Sergio Garcia gave himself much more credit than two judges afforded him for the work he feels he put in during his last fight.

The Spanish junior middleweight contender considers his 12-round WBC elimination match with Sebastian Fundora to have been a close fight. California-based judges Lou Moret (118-110) and Alejandro Rochin (117-111) scored 10 and nine rounds, respectively, for Fundora in a fight that appeared much more competitive than that.

The other judge, Connecticut’s Tom Carusone, scored it 115-113 for Fundora, who believes he won that largely uneventful contest convincingly on the Gervonta Davis-Isaac Cruz undercard December 5 at Staples Center in Los Angeles. Garcia, who will fight Tony Harrison on Saturday night in Las Vegas, suffered the first defeat of his professional career against Fundora.

“I thought the fight was certainly closer than what some of the judges thought,” Garcia told “But I don’t dwell on the negative. I try to remain in the positive, which is that I put up a great fight and the fans were seemingly pleased with what they saw. They liked my style, they liked my attitude, what I achieved in that fight. And that’s just gonna be a lesson that I take moving forward, to where I plan to do even better on Saturday night and give the fans even more of a show when they see me fight on April 9th.”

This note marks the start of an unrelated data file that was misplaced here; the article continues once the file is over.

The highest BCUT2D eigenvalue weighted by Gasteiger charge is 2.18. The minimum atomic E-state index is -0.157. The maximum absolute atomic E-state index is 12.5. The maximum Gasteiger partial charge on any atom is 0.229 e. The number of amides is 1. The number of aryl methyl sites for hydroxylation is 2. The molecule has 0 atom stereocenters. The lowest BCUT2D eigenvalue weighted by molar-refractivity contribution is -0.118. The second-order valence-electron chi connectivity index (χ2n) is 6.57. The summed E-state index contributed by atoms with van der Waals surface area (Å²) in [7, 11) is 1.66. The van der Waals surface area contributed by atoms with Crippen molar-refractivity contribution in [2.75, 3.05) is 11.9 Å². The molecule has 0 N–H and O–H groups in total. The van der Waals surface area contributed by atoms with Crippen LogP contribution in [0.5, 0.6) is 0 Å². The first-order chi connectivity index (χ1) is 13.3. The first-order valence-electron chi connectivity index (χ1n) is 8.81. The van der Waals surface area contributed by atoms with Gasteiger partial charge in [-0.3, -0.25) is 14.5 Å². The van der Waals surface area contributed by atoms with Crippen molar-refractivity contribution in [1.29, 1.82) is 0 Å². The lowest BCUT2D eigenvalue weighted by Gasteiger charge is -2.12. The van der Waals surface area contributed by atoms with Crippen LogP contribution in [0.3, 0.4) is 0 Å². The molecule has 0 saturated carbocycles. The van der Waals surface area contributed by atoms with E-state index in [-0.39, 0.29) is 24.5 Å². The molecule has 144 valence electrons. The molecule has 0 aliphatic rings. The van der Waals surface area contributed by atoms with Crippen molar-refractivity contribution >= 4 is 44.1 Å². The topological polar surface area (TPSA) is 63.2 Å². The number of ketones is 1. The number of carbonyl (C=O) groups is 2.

Carusone’s card was indicative of what CompuBox’s unofficial punch-counters compiled during the Fundora-Garcia fight.

CompuBox credited Fundora (18-0-1, 12 KOs) with landing only 24 more punches overall than Garcia (187-of-717 to 163-of-778). The margin was even slimmer in power punches (168-of-468 to 159-of-544) because Garcia landed only four jabs in his entire fight against a lanky left-handed opponent who stands 6-foot-6 (19-of-249 to 4-of-234).

Fundora’s victory vaulted the Coachella, California, native into a 12-round fight Saturday night against Erickson Lubin (24-1, 17 KOs) for the WBC interim super welterweight championship. Whoever emerges victorious from their “Showtime Championship Boxing” main event will also become the WBC’s mandatory challenger for the winner of the Jermell Charlo-Brian Castano rematch May 14 in Carson, California.

Showtime will also air the second bout between Houston’s Charlo (34-1-1, 18 KOs) and Argentina’s Castano (17-0-2, 12 KOs) from Dignity Health Sports Park. Charlo and Castano, who fought to a 12-round split draw last July 17 at AT&T Center in San Antonio, will compete again for Charlo’s IBF, WBA and WBC championships and Castano’s WBO belt.

Garcia (33-1, 14 KOs) and Detroit’s Harrison (28-3-1, 21 KOs) are set to meet in Showtime’s 10-round co-feature Saturday night from Virgin Hotels Las Vegas. If Garcia and Fundora win, the 29-year-old Garcia doesn’t expect to get another shot at Fundora for quite some time.

“He and I share the same promoter now,” Garcia said in reference to Sampson Lewkowicz. “He has big plans for both of us. Would I like to have the rematch with Fundora? Yes. But the thing is, now that we have the same promoter, it might be that for the foreseeable future Fundora and I might just have different paths in our careers, until we meet again someday.”

Keith Idec is a senior writer/columnist for He can be reached on Twitter @Idecboxing.